I was talking with Steve Fisher of Sentinel Concepts the other day about reloads, specifically reloads for the semi auto precision rifle. While the context was designated marksman, the technique discussed was based on keeping the rifle on the bipod and bag for the reload. This got me thinking about the reloads I have had to do over the years and if there were other techniques I had been missing.

Precision Rifle
Knight’s Armament SR15 Carbine

The basics.

The first thing is, get your hits without needed to reload. Most stages are less than 20 rounds and all the real-life distance shots I have done were on a handful of bad guys at most. 20 rounds should carry you through to point where the reload is not on the clock. This can be applied to a lot of reloads beyond the scope of use here. Reloading on the clock is something we must be good at but is not the preferred technique. I have done a lot of reloads on the clock, so this applies to me as much as you.

Next, lets assume the shot is a distance shot, we built a stable position and have finally gotten to where we almost getting hits and then the bolt locks back. Most of us have learned and perfected the non-firing hand reload but is that really the best way? Our Non firing hand is holding the bag, or the barricade or doing something to hold that position. By taking that hand away, we truly go back to the beginning of the shot process and must rebuild the whole position.

Steve was talking to Colton Miller and Colton showed Steve a cool technique where he reloads using the firing hand. This allows the non-firing hand to remain in position and allows for faster follow up shot. On all my reloads during matches and the ones I have observed, I would guess 90% happen while trying to get the last hit or two. This means that reload can take you from Hero to Zero very quickly. 6-10 seconds can really influence a match.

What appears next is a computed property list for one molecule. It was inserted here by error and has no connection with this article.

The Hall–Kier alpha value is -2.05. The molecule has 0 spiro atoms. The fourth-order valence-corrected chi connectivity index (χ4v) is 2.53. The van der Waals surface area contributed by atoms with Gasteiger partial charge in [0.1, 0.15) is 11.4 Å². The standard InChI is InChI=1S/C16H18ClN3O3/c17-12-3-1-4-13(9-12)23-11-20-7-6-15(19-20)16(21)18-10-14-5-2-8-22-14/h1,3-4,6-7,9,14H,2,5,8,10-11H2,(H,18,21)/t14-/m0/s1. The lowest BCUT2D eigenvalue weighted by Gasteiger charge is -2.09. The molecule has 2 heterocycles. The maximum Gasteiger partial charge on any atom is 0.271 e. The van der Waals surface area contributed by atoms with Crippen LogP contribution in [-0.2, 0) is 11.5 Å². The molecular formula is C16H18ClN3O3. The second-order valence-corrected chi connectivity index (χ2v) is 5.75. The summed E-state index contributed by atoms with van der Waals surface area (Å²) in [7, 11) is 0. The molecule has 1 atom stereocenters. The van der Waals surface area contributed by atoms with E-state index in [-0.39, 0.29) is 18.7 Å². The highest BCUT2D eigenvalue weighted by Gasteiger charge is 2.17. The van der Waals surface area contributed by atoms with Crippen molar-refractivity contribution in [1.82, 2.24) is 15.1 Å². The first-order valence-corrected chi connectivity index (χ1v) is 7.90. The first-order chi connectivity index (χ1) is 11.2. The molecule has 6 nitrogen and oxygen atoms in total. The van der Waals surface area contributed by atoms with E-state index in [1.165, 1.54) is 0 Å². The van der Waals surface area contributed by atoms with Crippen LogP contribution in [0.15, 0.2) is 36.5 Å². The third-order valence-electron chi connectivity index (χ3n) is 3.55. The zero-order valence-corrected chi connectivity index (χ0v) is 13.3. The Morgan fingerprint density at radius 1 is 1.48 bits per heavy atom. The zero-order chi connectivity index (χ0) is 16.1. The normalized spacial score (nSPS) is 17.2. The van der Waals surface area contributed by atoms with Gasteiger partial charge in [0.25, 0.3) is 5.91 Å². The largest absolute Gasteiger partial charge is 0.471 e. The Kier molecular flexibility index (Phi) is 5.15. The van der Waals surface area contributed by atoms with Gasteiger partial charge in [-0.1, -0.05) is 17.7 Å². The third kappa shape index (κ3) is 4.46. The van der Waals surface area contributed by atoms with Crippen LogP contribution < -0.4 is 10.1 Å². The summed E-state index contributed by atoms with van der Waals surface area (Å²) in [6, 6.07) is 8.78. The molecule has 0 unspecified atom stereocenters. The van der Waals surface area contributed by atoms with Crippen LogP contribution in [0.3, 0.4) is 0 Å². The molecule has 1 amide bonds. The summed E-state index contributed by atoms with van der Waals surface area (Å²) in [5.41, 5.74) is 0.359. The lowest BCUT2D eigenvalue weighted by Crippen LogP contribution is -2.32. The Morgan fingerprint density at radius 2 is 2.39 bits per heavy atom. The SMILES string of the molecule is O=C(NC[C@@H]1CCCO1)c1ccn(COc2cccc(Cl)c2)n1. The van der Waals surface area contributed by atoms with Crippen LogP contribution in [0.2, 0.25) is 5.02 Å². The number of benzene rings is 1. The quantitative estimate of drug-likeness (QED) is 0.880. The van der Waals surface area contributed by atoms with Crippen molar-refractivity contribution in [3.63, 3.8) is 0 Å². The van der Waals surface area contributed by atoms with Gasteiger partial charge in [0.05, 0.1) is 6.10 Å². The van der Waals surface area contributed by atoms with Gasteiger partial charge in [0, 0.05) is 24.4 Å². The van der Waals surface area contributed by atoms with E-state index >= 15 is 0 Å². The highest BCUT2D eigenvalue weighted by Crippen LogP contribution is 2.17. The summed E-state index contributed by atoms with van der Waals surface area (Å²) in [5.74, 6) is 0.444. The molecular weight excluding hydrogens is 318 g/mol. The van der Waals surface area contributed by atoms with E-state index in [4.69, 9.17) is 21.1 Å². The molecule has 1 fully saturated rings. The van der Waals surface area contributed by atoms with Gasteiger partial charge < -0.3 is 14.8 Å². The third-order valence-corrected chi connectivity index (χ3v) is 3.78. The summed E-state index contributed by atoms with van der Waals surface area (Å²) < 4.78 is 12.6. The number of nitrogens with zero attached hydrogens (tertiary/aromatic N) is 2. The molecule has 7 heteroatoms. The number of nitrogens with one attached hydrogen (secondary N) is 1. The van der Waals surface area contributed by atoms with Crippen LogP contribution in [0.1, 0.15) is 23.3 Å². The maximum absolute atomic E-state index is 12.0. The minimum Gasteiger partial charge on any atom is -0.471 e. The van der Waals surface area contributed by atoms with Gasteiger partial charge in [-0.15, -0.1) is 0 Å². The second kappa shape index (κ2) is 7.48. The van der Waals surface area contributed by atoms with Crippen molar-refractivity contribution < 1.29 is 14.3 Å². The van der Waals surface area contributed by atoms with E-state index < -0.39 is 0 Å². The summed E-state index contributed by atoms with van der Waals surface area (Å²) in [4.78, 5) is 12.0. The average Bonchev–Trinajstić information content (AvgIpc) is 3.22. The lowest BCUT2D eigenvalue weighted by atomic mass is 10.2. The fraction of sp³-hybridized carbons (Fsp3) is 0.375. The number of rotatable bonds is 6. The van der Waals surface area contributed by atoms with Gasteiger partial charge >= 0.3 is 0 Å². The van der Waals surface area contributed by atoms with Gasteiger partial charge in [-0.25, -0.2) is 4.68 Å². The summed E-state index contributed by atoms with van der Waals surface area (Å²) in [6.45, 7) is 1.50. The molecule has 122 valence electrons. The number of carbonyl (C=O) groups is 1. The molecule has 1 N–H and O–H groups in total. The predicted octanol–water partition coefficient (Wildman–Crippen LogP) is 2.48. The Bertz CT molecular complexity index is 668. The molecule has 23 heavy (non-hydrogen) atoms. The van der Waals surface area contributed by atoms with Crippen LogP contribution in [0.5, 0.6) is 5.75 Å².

The theory is to reload with strong hand but there are some “things” you will need to make this work. You will need some way to release the bolt with your firing hand. There are a dozen devices out there to make this possible, but I recommend a dedicated Ambi lower. Something purpose built will not have the same potential failure points as an add on system. If glory is on the line, get a dedicated lower. If you do not know my recommended brand, send a message and I will let you know. Another advantage of a dedicated ambi lower is you get a mag release on the left side of the rifle. This can be an advantage in other positions.

Next, you will need to set up and practice the reload using your firing hand. The steps are the same, get the empty mag out of the way, get new mag in, and release the bolt. With practice, this reload can be just as fast as the normal reload. The advantage in speed comes in not having to rebuild whatever the non-firing hand was doing when the bolt locked back. You are closer to that final shot.

Spend a few minutes in dry fire and check it out. It may be more of a hindrance, but it may be something that gets you some time back under match conditions.